Excess amounts of Ski family of proto-oncoproteins cause oncogenic transformation of normal cells and disruption of the transforming growth factor beta (TGF-beta) signal transduction pathway. Either overexpression of the proto-oncogene c-ski or expression of its oncogenic form v-ski can transform cells. Ski and its related protein SnoN play important roles in regulating the balance between cell proliferation and differentiation. The biological activity of Ski and SnoN depends on its expression levels. Both transcriptional and post-transcriptional mechanisms can modulate the levels of Ski but the biochemical basis for Ski regulation is poorly defined. The principal investigator's objective is to identify the mechanisms by which the steady state levels of Ski and SnoN are regulated post-translationally and how these control mechanisms are disrupted during Ski induced tumorigenesis. The central hypothesis of this proposal is that the activity of the normal Ski protein is controlled post-translationally by both cell cycle and TGF-beta signaling through regulated proteolytic degradation. Loss of cell cycle control and TGF-beta signaling result in stabilization of Ski and hyperproliferation of cells. This hypothesis is based on the principal investigator's preliminary observation that Ski protein is rapidly degraded in the Gl and S phase of the cell cycle and in response to stimulation with TGF-beta. Excessive amounts of Ski can cause an early onset of S phase of the cell cycle and interdict TGF-beta signaling to cell cycle arrest. The hypothesis will be tested by pursuing the following specific aims:: 1) Define the molecular basis for selective degradation of c-Ski during the cell cycle progression; 2) Determine whether Ski degradation is regulated by cell cycle dependent phosphorylation and the mechanism of Ski phosphorylation; 3) How does TGF-beta regulate selective degradation of Ski and SnoN? Is it the same mechanism as cell cycle? Proper levels of Ski and SnoN are crucial for animal development. Results from experiments outlined in this proposal are expected to contribute significantly to our comprehensive understanding of how protein turnover is controlled during cell cycle progression and response to extracellular stimuli. Understanding the biochemical basis for maintaining proper levels of these two proto-oncoproteins will reveal potential targets for therapeutic intervention.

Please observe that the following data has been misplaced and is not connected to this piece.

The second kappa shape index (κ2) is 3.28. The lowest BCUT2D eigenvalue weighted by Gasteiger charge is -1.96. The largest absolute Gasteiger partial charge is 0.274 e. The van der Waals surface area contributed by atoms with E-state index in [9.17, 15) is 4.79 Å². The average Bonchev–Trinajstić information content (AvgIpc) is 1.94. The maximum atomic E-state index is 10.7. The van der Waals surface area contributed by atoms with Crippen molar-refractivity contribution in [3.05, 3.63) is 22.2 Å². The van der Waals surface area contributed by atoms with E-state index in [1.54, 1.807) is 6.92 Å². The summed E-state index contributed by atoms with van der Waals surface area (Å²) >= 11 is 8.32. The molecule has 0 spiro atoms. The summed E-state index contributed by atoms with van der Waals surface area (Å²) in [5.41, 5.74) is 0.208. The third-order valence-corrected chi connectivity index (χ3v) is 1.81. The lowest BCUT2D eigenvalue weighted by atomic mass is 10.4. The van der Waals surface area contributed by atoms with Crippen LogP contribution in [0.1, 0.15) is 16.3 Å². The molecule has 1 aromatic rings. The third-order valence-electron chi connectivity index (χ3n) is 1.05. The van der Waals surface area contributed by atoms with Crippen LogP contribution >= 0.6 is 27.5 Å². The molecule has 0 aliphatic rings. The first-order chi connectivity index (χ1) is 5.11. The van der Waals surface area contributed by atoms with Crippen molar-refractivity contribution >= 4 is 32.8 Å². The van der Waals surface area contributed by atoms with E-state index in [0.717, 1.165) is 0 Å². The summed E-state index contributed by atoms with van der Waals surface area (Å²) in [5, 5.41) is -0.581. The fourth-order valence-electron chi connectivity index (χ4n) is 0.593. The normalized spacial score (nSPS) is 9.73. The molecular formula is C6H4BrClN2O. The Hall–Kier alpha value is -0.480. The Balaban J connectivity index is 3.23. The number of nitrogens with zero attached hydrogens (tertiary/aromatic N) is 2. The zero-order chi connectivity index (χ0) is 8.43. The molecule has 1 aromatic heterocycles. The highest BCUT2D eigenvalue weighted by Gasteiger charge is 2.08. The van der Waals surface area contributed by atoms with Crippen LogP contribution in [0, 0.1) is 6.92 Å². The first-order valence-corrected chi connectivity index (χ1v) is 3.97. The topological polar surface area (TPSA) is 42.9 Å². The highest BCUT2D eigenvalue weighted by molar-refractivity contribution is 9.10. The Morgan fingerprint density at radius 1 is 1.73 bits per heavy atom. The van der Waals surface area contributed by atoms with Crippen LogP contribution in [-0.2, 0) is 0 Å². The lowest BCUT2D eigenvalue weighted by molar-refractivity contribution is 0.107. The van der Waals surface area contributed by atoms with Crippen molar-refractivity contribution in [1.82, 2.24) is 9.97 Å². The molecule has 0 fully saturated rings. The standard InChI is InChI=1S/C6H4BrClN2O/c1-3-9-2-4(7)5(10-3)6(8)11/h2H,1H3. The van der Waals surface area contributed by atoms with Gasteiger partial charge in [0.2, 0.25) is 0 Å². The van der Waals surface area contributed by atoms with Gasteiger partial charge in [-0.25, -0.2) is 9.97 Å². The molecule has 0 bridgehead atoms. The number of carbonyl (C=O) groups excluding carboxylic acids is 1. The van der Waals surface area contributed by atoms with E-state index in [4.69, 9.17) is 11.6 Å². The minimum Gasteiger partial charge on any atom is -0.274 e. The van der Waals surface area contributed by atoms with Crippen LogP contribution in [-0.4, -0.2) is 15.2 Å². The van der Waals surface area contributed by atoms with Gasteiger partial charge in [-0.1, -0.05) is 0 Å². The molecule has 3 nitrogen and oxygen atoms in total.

National Institute of Health (NIH)
National Cancer Institute (NCI)
Research Project (R01)
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Biochemistry Study Section (BIO)
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Perry, Mary Ellen
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University of Colorado at Boulder
Schools of Arts and Sciences
United States
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